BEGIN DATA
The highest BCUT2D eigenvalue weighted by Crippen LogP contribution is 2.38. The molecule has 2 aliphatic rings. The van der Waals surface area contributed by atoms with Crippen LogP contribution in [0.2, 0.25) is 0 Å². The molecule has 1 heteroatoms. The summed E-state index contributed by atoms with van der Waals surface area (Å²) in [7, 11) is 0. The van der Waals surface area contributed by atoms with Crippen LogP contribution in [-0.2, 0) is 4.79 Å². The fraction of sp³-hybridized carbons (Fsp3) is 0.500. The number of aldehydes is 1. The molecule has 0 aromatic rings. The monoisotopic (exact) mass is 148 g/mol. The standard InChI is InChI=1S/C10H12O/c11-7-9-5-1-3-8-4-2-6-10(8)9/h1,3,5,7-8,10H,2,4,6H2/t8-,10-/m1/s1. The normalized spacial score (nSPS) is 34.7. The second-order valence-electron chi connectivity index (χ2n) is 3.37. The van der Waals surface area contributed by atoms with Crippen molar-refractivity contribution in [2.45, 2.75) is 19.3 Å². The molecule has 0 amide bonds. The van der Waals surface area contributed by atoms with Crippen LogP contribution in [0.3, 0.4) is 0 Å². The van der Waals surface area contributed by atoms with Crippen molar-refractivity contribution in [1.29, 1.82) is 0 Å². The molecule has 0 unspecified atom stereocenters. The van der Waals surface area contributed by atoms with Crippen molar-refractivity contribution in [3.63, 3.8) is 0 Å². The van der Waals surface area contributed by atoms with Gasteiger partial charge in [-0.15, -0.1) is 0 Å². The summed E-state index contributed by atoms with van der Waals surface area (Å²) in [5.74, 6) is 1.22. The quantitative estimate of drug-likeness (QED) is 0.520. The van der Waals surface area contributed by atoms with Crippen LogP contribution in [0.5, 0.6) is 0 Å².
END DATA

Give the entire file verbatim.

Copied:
The highest BCUT2D eigenvalue weighted by Crippen LogP contribution is 2.38. The molecule has 2 aliphatic rings. The van der Waals surface area contributed by atoms with Crippen LogP contribution in [0.2, 0.25) is 0 Å². The molecule has 1 heteroatoms. The summed E-state index contributed by atoms with van der Waals surface area (Å²) in [7, 11) is 0. The van der Waals surface area contributed by atoms with Crippen LogP contribution in [-0.2, 0) is 4.79 Å². The fraction of sp³-hybridized carbons (Fsp3) is 0.500. The number of aldehydes is 1. The molecule has 0 aromatic rings. The monoisotopic (exact) mass is 148 g/mol. The standard InChI is InChI=1S/C10H12O/c11-7-9-5-1-3-8-4-2-6-10(8)9/h1,3,5,7-8,10H,2,4,6H2/t8-,10-/m1/s1. The normalized spacial score (nSPS) is 34.7. The second-order valence-electron chi connectivity index (χ2n) is 3.37. The van der Waals surface area contributed by atoms with Crippen molar-refractivity contribution in [2.45, 2.75) is 19.3 Å². The molecule has 0 amide bonds. The van der Waals surface area contributed by atoms with Crippen LogP contribution in [0.3, 0.4) is 0 Å². The van der Waals surface area contributed by atoms with Crippen molar-refractivity contribution in [1.29, 1.82) is 0 Å². The molecule has 0 unspecified atom stereocenters. The van der Waals surface area contributed by atoms with Crippen molar-refractivity contribution in [3.63, 3.8) is 0 Å². The van der Waals surface area contributed by atoms with Gasteiger partial charge in [-0.15, -0.1) is 0 Å². The summed E-state index contributed by atoms with van der Waals surface area (Å²) in [5.74, 6) is 1.22. The quantitative estimate of drug-likeness (QED) is 0.520. The van der Waals surface area contributed by atoms with Crippen LogP contribution in [0.5, 0.6) is 0 Å².